CHICAGO (Reuters) - A group of public school districts sued Illinois on Wednesday, claiming the state was not providing adequate funding for them to comply with state-mandated learning standards.
The lawsuit filed by 17 districts in St. Clair County Circuit Court follows litigation brought by the Chicago Public Schools last month in Cook County Court claiming the state's method of funding education discriminates against Chicago's largely black and Hispanic student body.
The latest lawsuit seeks to require Illinois to use evidence-based methodology to calculate the additional per-pupil state funding necessary for the districts to meet the learning standards first adopted in 1997. Illinois would then be required to provide that funding to the schools, which said they have been forced to raise property taxes, increase classroom sizes and lay off teachers due to insufficient state money.
Michael Persoon, the districts' legal counsel, said the schools want to keep the standards, which are good for students.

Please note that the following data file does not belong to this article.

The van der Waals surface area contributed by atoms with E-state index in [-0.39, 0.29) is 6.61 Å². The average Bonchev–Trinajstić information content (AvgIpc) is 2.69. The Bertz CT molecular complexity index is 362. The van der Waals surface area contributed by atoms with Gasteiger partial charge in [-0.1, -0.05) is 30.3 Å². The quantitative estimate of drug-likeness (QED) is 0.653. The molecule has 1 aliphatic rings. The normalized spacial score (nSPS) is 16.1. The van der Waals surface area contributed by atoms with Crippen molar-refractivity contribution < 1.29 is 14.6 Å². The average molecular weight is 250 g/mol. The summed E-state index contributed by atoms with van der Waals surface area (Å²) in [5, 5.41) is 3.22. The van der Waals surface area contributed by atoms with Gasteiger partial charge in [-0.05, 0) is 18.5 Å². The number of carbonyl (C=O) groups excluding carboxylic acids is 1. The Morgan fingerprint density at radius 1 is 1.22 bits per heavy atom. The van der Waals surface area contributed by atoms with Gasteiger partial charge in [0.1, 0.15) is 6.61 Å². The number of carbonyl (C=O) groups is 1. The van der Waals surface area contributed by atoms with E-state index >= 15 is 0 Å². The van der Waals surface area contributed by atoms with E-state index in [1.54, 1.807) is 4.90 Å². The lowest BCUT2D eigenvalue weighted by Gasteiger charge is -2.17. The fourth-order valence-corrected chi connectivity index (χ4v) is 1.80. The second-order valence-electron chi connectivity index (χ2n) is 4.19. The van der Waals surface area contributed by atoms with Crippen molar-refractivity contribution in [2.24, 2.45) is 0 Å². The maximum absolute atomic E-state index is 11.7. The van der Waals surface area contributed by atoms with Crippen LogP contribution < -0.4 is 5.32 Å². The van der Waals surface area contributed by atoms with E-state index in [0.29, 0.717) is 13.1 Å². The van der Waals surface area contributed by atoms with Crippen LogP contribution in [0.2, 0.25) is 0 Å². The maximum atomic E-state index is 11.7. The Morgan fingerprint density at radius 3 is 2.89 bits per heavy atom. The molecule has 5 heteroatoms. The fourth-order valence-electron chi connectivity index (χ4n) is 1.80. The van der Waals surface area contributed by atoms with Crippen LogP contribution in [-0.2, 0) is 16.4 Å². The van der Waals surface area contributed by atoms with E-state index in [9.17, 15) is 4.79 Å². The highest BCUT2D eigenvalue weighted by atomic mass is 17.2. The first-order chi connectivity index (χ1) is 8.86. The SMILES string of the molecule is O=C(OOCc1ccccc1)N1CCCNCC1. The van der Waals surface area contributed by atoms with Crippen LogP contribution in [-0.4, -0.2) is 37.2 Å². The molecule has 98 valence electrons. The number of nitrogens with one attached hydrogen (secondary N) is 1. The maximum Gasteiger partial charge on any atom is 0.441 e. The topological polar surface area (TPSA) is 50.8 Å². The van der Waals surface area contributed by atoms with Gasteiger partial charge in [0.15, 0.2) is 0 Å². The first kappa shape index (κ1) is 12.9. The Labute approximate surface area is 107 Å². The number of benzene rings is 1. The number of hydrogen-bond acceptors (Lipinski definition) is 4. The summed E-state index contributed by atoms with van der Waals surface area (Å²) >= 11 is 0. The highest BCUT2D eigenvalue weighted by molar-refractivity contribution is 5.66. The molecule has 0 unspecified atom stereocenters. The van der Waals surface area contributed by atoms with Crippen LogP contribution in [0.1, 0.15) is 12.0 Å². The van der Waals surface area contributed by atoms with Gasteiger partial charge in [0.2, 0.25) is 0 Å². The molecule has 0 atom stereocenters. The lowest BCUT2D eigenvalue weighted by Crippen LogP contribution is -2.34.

"But the state can't put all that burden to pay for it on (the districts)," he told reporters at a state capitol news conference.
Illinois Secretary of Education Dr. Beth Purvis said Republican Governor Bruce Rauner has boosted education funding by $700 million since 2015. While state officials in recent months have taken up the task of revamping the way Illinois funds schools, no consensus has emerged in the Democratic-controlled legislature.
School funding has been a politically volatile subject in Illinois for decades, pitting low property tax-generating school systems or those with mostly minority students against well-funded systems in wealthy Chicago suburbs much less reliant on state funding.
Since the 1970s, the sides have played to a political stalemate in the state legislature, which has rejected efforts at a statewide fix to solve the disparity between the haves and have-nots in Illinois education.
(Reporting by Karen Pierog; Editing by Matthew Lewis)